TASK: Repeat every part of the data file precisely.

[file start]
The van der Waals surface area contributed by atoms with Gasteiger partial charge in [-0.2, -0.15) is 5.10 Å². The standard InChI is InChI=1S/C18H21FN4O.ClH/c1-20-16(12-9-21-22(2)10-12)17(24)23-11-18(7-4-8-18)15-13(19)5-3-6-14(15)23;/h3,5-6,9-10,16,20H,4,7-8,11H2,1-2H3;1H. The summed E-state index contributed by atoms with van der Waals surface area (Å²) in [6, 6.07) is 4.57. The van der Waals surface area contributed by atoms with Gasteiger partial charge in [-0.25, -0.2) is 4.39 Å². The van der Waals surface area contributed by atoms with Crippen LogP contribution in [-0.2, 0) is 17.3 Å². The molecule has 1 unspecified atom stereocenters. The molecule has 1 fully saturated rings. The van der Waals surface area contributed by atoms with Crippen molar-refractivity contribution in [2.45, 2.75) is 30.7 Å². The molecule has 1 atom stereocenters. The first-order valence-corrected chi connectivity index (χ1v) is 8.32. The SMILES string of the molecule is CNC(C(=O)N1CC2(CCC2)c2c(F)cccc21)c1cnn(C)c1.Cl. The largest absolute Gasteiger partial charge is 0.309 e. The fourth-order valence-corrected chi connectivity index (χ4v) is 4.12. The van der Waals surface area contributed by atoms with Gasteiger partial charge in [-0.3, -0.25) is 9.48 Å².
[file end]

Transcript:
The van der Waals surface area contributed by atoms with Gasteiger partial charge in [-0.2, -0.15) is 5.10 Å². The standard InChI is InChI=1S/C18H21FN4O.ClH/c1-20-16(12-9-21-22(2)10-12)17(24)23-11-18(7-4-8-18)15-13(19)5-3-6-14(15)23;/h3,5-6,9-10,16,20H,4,7-8,11H2,1-2H3;1H. The summed E-state index contributed by atoms with van der Waals surface area (Å²) in [6, 6.07) is 4.57. The van der Waals surface area contributed by atoms with Gasteiger partial charge in [-0.25, -0.2) is 4.39 Å². The van der Waals surface area contributed by atoms with Crippen LogP contribution in [-0.2, 0) is 17.3 Å². The molecule has 1 unspecified atom stereocenters. The molecule has 1 fully saturated rings. The van der Waals surface area contributed by atoms with Crippen molar-refractivity contribution in [2.45, 2.75) is 30.7 Å². The molecule has 1 atom stereocenters. The first-order valence-corrected chi connectivity index (χ1v) is 8.32. The SMILES string of the molecule is CNC(C(=O)N1CC2(CCC2)c2c(F)cccc21)c1cnn(C)c1.Cl. The largest absolute Gasteiger partial charge is 0.309 e. The fourth-order valence-corrected chi connectivity index (χ4v) is 4.12. The van der Waals surface area contributed by atoms with Gasteiger partial charge in [-0.3, -0.25) is 9.48 Å².